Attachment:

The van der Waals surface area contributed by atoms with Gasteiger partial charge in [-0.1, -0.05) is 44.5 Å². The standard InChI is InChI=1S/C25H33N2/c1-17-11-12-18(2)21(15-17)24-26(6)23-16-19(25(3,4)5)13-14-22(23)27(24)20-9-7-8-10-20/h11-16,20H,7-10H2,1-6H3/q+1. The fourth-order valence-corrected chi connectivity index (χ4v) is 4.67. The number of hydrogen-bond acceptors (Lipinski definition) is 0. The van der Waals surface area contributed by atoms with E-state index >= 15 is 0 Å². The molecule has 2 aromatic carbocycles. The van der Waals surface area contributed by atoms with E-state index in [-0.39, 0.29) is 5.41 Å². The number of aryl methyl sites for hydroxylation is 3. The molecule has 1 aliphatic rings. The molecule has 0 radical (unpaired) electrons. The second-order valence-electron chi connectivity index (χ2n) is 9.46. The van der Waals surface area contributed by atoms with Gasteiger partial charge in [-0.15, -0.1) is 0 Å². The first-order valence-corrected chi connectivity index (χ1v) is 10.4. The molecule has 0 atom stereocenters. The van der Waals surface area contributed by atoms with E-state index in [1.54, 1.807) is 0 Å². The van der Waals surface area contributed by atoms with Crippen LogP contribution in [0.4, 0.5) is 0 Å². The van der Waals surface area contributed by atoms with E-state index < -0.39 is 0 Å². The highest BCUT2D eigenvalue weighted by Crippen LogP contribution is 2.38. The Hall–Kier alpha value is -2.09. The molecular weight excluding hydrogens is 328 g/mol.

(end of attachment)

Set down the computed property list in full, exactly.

The van der Waals surface area contributed by atoms with Gasteiger partial charge in [-0.1, -0.05) is 44.5 Å². The standard InChI is InChI=1S/C25H33N2/c1-17-11-12-18(2)21(15-17)24-26(6)23-16-19(25(3,4)5)13-14-22(23)27(24)20-9-7-8-10-20/h11-16,20H,7-10H2,1-6H3/q+1. The fourth-order valence-corrected chi connectivity index (χ4v) is 4.67. The number of hydrogen-bond acceptors (Lipinski definition) is 0. The van der Waals surface area contributed by atoms with E-state index >= 15 is 0 Å². The molecule has 2 aromatic carbocycles. The van der Waals surface area contributed by atoms with E-state index in [-0.39, 0.29) is 5.41 Å². The number of aryl methyl sites for hydroxylation is 3. The molecule has 1 aliphatic rings. The molecule has 0 radical (unpaired) electrons. The second-order valence-electron chi connectivity index (χ2n) is 9.46. The van der Waals surface area contributed by atoms with Gasteiger partial charge in [-0.15, -0.1) is 0 Å². The first-order valence-corrected chi connectivity index (χ1v) is 10.4. The molecule has 0 atom stereocenters. The van der Waals surface area contributed by atoms with E-state index in [1.54, 1.807) is 0 Å². The van der Waals surface area contributed by atoms with Crippen LogP contribution in [0.4, 0.5) is 0 Å². The van der Waals surface area contributed by atoms with E-state index < -0.39 is 0 Å². The highest BCUT2D eigenvalue weighted by Crippen LogP contribution is 2.38. The Hall–Kier alpha value is -2.09. The molecular weight excluding hydrogens is 328 g/mol.